Tariq Al-Homayed
Saudi journalist and writer, and former editor-in-chief of Asharq Al-Awsat newspaper

And Now… Gaza’s Fate

Prime Minister Benjamin Netanyahu announced that Israel would assume “overall security responsibility” in the Gaza Strip after the war indefinitely. Netanyahu told ABC News that Gaza should be governed by “those who don't want to continue the way of Hamas."

This is the clearest statement regarding Israel’s intentions and its plan for this war. After Netanyahu’s announcement the future of Gaza and who will rule it has become a matter of concern in the region as a whole and even the countries from other parts of the world that are involved.

It is no secret that the debate discussion of ideas and names had already begun. However, Netanyahu’s announcement will now render it the ultimate topic of conversation. The first to sense this were Tehran and Hamas. It reiterated, after Haniyeh had announced that he wanted to initiate a political track towards a two-state solution, that there is no alternative to Hamas.

Several Hamas officials have also stated that no future in Gaza could be negotiated without it. That is why we saw Ismail Haniyeh head to Tehran, and that is why we see Iranian officials everywhere in the region searching for a role and opportunities to prevent the exclusion of Hamas from Gaza.

I do not believe that any of the parties keen on protecting Hamas can afford to pay the costs needed to do so, especially since in the battle between Hamas and Netanyahu, whoever flinches first will meet a dire political end. This is the fault of the operation and its timing, and this is the end of Israeli extremism.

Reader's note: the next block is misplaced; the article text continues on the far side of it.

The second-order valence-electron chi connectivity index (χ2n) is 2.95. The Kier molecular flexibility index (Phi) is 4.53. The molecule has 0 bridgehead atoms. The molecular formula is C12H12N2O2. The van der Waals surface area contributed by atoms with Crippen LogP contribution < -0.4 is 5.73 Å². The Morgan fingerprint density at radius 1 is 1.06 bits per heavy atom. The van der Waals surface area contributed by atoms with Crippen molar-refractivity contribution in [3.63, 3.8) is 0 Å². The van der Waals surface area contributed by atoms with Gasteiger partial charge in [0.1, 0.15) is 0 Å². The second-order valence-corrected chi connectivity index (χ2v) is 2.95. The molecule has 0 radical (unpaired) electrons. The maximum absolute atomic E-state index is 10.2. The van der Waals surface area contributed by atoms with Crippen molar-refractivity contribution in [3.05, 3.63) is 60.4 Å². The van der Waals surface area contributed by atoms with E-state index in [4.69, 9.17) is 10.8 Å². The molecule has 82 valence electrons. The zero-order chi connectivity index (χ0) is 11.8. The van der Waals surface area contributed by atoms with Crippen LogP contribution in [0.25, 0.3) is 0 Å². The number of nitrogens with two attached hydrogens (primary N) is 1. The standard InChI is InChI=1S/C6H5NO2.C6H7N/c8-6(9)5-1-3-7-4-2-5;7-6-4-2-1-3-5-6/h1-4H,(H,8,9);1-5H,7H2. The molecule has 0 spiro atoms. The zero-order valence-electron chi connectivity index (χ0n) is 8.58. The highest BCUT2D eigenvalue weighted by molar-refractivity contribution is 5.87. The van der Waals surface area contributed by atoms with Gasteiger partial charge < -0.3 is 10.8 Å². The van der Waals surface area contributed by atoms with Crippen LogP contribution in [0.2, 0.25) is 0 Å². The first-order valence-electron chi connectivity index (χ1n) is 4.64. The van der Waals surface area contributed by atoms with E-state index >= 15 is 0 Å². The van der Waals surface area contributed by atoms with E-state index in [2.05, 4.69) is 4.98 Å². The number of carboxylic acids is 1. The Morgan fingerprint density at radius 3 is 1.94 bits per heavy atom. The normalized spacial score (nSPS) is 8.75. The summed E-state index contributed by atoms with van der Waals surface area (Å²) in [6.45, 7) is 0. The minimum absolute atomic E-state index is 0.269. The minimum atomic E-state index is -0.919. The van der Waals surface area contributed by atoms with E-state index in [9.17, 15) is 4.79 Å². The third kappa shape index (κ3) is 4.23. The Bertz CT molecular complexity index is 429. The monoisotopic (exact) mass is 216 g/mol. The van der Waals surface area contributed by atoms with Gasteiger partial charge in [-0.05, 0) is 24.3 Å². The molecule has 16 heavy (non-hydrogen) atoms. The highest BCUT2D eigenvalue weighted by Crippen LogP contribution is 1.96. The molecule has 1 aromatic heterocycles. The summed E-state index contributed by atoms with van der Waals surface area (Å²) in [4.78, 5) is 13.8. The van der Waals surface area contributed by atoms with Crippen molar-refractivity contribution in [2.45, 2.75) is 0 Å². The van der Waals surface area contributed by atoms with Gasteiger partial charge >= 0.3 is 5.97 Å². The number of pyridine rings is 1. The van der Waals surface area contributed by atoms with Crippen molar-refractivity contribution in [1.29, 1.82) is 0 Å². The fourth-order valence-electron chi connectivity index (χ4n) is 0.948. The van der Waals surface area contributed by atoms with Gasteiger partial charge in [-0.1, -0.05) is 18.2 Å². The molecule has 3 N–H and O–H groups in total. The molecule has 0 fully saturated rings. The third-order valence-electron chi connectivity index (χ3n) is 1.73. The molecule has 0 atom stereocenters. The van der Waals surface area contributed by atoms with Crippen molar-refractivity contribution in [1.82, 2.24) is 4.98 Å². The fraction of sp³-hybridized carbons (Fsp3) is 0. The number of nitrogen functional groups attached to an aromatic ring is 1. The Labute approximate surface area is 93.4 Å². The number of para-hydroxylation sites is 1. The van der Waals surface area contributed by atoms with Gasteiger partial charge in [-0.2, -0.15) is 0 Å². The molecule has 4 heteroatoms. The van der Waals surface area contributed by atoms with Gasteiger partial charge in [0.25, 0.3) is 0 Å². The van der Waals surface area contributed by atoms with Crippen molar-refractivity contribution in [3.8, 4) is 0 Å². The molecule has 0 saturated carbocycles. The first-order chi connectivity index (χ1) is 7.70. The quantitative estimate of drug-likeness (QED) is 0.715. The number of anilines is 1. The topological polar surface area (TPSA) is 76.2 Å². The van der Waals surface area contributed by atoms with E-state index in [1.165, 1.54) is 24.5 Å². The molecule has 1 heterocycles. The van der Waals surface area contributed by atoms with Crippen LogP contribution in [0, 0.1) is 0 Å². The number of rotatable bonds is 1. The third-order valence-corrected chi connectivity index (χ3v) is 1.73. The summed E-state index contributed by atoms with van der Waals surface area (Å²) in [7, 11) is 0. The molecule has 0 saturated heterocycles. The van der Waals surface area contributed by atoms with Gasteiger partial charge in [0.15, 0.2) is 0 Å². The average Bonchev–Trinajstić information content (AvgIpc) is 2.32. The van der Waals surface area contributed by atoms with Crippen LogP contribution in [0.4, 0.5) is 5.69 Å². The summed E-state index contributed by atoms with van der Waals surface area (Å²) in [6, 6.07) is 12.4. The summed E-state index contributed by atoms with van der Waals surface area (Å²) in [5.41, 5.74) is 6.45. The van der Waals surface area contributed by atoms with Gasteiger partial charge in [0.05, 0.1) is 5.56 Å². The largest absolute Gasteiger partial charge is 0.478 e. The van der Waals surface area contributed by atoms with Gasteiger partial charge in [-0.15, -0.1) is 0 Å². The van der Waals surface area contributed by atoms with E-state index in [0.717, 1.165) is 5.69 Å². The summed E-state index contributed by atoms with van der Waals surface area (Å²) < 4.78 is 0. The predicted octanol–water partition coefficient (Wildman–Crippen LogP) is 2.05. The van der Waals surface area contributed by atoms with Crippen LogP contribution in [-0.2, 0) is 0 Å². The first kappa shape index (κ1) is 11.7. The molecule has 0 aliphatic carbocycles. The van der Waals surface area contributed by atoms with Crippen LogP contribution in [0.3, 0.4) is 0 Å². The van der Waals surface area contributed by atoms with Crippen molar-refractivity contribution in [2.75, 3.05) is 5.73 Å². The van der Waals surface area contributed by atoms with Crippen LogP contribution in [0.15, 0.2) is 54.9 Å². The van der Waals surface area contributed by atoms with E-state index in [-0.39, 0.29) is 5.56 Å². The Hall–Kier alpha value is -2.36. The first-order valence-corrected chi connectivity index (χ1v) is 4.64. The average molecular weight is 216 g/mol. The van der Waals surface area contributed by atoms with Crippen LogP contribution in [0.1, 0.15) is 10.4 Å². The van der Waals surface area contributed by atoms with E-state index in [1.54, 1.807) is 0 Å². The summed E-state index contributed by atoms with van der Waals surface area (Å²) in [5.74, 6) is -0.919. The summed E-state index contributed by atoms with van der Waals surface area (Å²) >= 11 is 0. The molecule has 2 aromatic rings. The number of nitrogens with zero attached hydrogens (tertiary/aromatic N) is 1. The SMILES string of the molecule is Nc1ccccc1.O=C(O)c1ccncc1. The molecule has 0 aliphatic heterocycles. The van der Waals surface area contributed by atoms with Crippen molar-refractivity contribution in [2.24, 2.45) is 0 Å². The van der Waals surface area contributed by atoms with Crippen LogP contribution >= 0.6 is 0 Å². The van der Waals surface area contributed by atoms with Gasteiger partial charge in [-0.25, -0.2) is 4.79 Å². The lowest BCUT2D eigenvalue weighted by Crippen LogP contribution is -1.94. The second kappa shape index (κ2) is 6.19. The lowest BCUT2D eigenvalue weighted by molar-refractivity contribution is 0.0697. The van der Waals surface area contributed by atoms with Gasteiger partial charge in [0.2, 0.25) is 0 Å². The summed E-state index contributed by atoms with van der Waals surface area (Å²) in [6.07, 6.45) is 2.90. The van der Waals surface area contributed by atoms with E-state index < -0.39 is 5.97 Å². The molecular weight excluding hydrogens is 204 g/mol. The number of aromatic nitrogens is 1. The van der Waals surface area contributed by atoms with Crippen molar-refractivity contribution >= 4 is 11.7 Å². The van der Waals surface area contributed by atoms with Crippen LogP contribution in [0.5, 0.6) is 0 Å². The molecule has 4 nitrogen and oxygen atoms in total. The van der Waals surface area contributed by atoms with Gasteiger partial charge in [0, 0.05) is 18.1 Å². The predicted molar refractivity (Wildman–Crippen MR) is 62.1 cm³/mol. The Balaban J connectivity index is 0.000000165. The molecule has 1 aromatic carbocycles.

Thus, the question is: What can Hamas and its allies do to end the war and protect the movement? Will Hamas sacrifice field commanders in the hope that leaders could seek exile abroad and survive? Indeed, the leaders on the ground, Yahya Sinwar in particular, had removed Meshaal and forced Haniyeh to leave the Gaza Strip.

In this regard, it is worth noting the statements and nods, in the Western press, about Sinwar’s “brutality” compared to other Hamas political officials. The most prominent example is the profile of Sinwar published by the Financial Times.

Based on interviews with anonymous sources, it reports that the moderate Palestinians are aware that Sinwar has taken them back “to the Stone Age” with the October 7 operation. Sources close to Sinwar informed the FT that Sinwar gained a reputation for “cruelty and violence” as he rose through the ranks of Hamas.

The newspaper quoted a “non-Israeli” source as saying that there is a difference between how Hamas officials behave in the presence of Sinwar and when they are alone. The source, who has been dealing with Sinwar for years, said Sinwar runs his ship through terror: “It is fear... they are afraid of him.”

The same source also claims that Sinwar is not a modest person, and “he has an enormous ego and sees himself as if on some sort of mission in this world. He’s a sociopath. I don’t mean this as an insult. He would think nothing of sacrificing tens of thousands of lives, and more, to achieve his goals.”

From Netanyahu's statement, Hamas’s statements, and the information being leaked about Sinwar, it is clear that everyone involved is thinking about the future of Gaza, even Hamas. The question will certainly be decided on the ground. That means that everyone sees the big picture now and that more innocent victims, unfortunately, will die.